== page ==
I've lived in New Orleans all my life and it has to be one of the most linguistically interesting places in the US. Being a port city, our manner of speaking has been greatly influenced by the early French, Spanish and Africans and natives. It was further influenced by the Irish and German immigrants.

    One thing that wasn't too evident in the map is that we say the Devil is beating his wife when the sun is shining during a rain shower. Some of us say cold drink for soda. We say "making groceries" for going to the grocery store, "neutral ground" for the strip of grass between traffic lanes, and many other things that sound odd to outsiders.
  • Posted by a hidden member.
    Log in to view his profile

    Jun 07, 2013 1:27 PM GMT
    In the 1970s a magazine called "New Jersey" printed a vocabulary self-survey to take, that purported to locate where a native Garden Stater had grown up. It correctly placed me within a 2-mile radius of my home. A friend who also took the survey got a double answer, reflecting her family's principle home near NYC, and their summer home in NW Jersey. Questions included:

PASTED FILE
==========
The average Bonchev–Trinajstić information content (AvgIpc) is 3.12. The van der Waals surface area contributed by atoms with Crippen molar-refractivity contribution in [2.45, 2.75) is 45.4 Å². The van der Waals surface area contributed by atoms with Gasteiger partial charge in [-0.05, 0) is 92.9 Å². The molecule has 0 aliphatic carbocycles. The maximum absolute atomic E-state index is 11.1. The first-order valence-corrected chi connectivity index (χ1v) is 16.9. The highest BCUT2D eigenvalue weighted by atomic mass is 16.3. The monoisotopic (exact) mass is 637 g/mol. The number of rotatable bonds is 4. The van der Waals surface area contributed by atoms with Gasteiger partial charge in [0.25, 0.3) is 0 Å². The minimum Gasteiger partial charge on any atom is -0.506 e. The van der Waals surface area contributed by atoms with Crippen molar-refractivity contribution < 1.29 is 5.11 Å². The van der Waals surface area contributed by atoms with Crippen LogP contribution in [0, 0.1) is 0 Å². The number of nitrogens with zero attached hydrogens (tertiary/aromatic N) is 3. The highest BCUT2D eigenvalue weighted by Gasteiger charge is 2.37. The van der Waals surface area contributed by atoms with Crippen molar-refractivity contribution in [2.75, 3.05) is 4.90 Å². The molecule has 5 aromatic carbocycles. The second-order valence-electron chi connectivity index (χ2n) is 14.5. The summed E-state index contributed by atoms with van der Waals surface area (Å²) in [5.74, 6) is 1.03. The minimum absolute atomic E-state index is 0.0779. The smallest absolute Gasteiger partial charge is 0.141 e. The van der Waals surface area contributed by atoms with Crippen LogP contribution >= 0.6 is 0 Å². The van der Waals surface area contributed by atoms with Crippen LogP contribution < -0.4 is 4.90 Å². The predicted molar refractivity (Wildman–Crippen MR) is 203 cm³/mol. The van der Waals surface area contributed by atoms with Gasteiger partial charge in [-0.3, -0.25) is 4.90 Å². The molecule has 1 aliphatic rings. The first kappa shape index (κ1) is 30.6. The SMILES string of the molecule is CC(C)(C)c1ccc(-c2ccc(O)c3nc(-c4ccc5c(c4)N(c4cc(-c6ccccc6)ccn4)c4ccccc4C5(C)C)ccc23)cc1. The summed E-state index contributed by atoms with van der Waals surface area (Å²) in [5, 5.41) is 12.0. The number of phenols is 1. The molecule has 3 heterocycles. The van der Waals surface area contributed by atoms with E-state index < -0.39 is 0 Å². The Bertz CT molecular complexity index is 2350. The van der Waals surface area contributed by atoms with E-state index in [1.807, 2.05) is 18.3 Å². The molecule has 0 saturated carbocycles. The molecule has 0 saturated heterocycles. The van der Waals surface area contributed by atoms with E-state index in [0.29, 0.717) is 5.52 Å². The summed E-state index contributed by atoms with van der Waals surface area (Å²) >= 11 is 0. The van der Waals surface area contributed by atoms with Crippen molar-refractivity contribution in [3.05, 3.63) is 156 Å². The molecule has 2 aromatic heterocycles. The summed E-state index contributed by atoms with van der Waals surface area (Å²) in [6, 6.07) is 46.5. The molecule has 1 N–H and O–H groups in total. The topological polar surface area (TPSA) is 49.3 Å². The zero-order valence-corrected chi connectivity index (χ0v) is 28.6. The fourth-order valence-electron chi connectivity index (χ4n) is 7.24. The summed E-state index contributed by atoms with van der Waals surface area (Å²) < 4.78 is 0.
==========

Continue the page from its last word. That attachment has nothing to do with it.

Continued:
What is the name for the raised platform to a house's back entrance?

    a. patio
    b. porch
    c. stoop
    d. steps

    I answered "stoop" which reflects my colonial Dutch heritage, and helped put me near the Hudson River.

    What is a playground slide for children called?

    a. slide
    b. sliding pond

    My answer was sliding pond, which in itself put me mostly into a single New Jersey county. Even the survey's authors couldn't explain its origins or meaning.

    What is the name of a rock dividing wall between farm fields?

    a. rock wall
    b. wall
    c. rock fence

    If you answered rock wall, as I did, you lived near a city. If you answered rock fence, as my friend did, you lived in the rural north near the New York State border, reflecting a New England influence.

    I doubt that survey would work today, however. The demographics have all changed, and with them vocabularies.
  • Posted by a hidden member.
    Log in to view his profile

    Jun 07, 2013 1:30 PM GMT
    freedomisntfree said
    "family trips into Virginia, and also into New England where we had a Vermont vacation home."

    Hopefully in one of these